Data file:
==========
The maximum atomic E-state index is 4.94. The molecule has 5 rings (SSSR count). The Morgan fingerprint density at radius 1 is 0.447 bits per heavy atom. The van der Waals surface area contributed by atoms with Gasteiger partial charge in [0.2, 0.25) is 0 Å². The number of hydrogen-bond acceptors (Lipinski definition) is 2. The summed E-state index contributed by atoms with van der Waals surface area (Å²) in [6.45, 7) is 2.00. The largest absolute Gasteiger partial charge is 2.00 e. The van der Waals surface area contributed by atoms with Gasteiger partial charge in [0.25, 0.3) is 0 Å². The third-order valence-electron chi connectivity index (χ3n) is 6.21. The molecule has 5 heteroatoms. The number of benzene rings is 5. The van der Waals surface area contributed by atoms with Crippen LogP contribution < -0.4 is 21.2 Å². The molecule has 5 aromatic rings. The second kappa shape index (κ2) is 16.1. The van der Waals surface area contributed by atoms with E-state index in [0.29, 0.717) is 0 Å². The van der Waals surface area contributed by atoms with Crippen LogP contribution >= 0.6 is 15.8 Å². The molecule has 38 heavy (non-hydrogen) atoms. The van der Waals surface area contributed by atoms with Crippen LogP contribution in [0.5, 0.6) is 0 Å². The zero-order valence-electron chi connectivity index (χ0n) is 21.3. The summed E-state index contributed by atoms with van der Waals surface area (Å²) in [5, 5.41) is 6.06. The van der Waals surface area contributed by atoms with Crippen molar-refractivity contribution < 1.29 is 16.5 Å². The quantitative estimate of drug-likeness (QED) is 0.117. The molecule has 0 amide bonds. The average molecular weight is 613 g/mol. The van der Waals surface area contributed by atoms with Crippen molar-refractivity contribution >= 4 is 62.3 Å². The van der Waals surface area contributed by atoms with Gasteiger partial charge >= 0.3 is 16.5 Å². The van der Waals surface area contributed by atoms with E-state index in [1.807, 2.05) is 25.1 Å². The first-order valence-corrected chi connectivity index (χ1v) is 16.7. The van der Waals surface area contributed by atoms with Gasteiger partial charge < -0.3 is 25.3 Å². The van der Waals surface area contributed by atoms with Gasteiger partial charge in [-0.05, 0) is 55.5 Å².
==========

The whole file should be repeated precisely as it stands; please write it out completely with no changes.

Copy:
The maximum atomic E-state index is 4.94. The molecule has 5 rings (SSSR count). The Morgan fingerprint density at radius 1 is 0.447 bits per heavy atom. The van der Waals surface area contributed by atoms with Gasteiger partial charge in [0.2, 0.25) is 0 Å². The number of hydrogen-bond acceptors (Lipinski definition) is 2. The summed E-state index contributed by atoms with van der Waals surface area (Å²) in [6.45, 7) is 2.00. The largest absolute Gasteiger partial charge is 2.00 e. The van der Waals surface area contributed by atoms with Gasteiger partial charge in [0.25, 0.3) is 0 Å². The third-order valence-electron chi connectivity index (χ3n) is 6.21. The molecule has 5 heteroatoms. The number of benzene rings is 5. The van der Waals surface area contributed by atoms with Crippen LogP contribution < -0.4 is 21.2 Å². The molecule has 5 aromatic rings. The second kappa shape index (κ2) is 16.1. The van der Waals surface area contributed by atoms with E-state index in [0.29, 0.717) is 0 Å². The van der Waals surface area contributed by atoms with Crippen LogP contribution >= 0.6 is 15.8 Å². The molecule has 38 heavy (non-hydrogen) atoms. The van der Waals surface area contributed by atoms with Crippen LogP contribution in [0.5, 0.6) is 0 Å². The zero-order valence-electron chi connectivity index (χ0n) is 21.3. The summed E-state index contributed by atoms with van der Waals surface area (Å²) in [5, 5.41) is 6.06. The van der Waals surface area contributed by atoms with Crippen molar-refractivity contribution < 1.29 is 16.5 Å². The quantitative estimate of drug-likeness (QED) is 0.117. The molecule has 0 amide bonds. The average molecular weight is 613 g/mol. The van der Waals surface area contributed by atoms with Crippen molar-refractivity contribution >= 4 is 62.3 Å². The van der Waals surface area contributed by atoms with Gasteiger partial charge >= 0.3 is 16.5 Å². The van der Waals surface area contributed by atoms with E-state index in [1.807, 2.05) is 25.1 Å². The first-order valence-corrected chi connectivity index (χ1v) is 16.7. The van der Waals surface area contributed by atoms with Gasteiger partial charge < -0.3 is 25.3 Å². The van der Waals surface area contributed by atoms with Gasteiger partial charge in [-0.05, 0) is 55.5 Å².